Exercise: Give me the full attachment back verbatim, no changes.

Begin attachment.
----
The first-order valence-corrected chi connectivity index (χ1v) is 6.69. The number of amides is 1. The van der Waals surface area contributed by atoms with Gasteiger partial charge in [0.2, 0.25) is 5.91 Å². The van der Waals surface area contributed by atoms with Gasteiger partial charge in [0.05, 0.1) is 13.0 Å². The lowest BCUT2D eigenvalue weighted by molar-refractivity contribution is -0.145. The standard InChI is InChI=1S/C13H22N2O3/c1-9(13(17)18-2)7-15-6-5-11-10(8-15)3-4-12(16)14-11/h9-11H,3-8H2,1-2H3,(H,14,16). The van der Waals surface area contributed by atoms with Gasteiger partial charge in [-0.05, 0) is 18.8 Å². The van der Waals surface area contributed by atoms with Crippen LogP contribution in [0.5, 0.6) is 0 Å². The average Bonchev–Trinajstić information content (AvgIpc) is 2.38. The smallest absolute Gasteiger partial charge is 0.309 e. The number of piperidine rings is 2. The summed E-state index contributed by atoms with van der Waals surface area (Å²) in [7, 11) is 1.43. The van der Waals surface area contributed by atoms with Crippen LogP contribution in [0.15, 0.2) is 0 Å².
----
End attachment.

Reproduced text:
The first-order valence-corrected chi connectivity index (χ1v) is 6.69. The number of amides is 1. The van der Waals surface area contributed by atoms with Gasteiger partial charge in [0.2, 0.25) is 5.91 Å². The van der Waals surface area contributed by atoms with Gasteiger partial charge in [0.05, 0.1) is 13.0 Å². The lowest BCUT2D eigenvalue weighted by molar-refractivity contribution is -0.145. The standard InChI is InChI=1S/C13H22N2O3/c1-9(13(17)18-2)7-15-6-5-11-10(8-15)3-4-12(16)14-11/h9-11H,3-8H2,1-2H3,(H,14,16). The van der Waals surface area contributed by atoms with Gasteiger partial charge in [-0.05, 0) is 18.8 Å². The van der Waals surface area contributed by atoms with Crippen LogP contribution in [0.5, 0.6) is 0 Å². The average Bonchev–Trinajstić information content (AvgIpc) is 2.38. The smallest absolute Gasteiger partial charge is 0.309 e. The number of piperidine rings is 2. The summed E-state index contributed by atoms with van der Waals surface area (Å²) in [7, 11) is 1.43. The van der Waals surface area contributed by atoms with Crippen LogP contribution in [0.15, 0.2) is 0 Å².